During the reign of Pandion of Atticus, war broke out with the Atticans’ longstanding adversaries, the Boeotians. Pandion eventually managed to secure a vital alliance with the Thracian King, Tereus, by offering his eldest daughter, Procne, in marriage. Lonely in Thrace, Procne pleaded with Tereus for her younger sister, Philomela, to come out and join her. Tereus agreed and went to fetch Philomela. He brought her back to Thrace, but not before he had forced his affections on her, raped her and, to prevent her from complaining, cut out her tongue. Philomela still found a way of making herself understood, however, by embroidering a tapestry which reconstructed the story of her rape. Realizing what had happened, Procne plotted her revenge, treating Tereus to a succulent meal – consisting of his own son. Bursting with rage (and indigestion?), Tereus went after the two sisters with an axe. Sympathizing with their plight, the gods saved Procne and Philomela by turning them into birds: Procne became a swallow, Philomela a nightingale. Tereus, for his sins, became a hoopoe.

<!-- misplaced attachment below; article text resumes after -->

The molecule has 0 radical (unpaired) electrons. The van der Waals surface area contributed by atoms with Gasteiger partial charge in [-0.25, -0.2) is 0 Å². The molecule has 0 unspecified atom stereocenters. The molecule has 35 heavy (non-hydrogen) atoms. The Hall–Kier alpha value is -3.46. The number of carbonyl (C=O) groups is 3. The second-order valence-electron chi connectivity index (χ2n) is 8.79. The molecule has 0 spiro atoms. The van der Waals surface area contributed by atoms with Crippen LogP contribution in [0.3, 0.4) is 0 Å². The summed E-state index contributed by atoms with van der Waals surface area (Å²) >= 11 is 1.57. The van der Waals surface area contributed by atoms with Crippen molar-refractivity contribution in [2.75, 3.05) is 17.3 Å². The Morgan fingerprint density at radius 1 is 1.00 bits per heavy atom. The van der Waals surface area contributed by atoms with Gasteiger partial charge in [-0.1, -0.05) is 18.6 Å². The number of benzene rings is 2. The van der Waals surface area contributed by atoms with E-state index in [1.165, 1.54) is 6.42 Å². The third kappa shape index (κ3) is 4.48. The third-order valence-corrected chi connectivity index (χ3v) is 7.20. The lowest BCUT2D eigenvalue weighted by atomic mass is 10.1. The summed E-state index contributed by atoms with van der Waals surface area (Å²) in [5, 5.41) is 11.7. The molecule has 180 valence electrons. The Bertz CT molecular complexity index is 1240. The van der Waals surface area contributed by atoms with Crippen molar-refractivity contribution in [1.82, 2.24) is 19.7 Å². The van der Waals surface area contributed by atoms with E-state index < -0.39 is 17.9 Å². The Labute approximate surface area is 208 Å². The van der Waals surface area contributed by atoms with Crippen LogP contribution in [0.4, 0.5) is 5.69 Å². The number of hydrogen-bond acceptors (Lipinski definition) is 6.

The story of Philomela, or rather the story of Philomela's retold story, is one of the best-known of the Attic legends, a source of inspiration for many beleaguered poets who have used the legend to celebrate, or lament, their own insufficiently acknowledged ability. But more recently, the legend has taken on a different, allegorical significance; for in the work of several contemporary postcolonial writers, Philomela's story has become a paradigm for the re-enactment of colonial encounter, for the articulation of a violent history of dispossession and deprivation which circumstances dictate must be told in another way. By providing these writers with an alternative framework for the expression of an otherwise repressed, or censored, history, the Philomela legend allows them to confront and imaginatively transform the past. The conversion in the legend of silence into song also provides a motivation for postcolonial writers seeking to overcome the imaginative legacy of their colonial past. The affiliation between silence and music in several postcolonial texts can be seen in this context as providing alternative, non-verbal codes that subvert and/or replace those earlier, overdetermined narratives of colonial encounter in which the word is recognized to have played a crucial role in the production and maintenance of colonial hierarchies of power.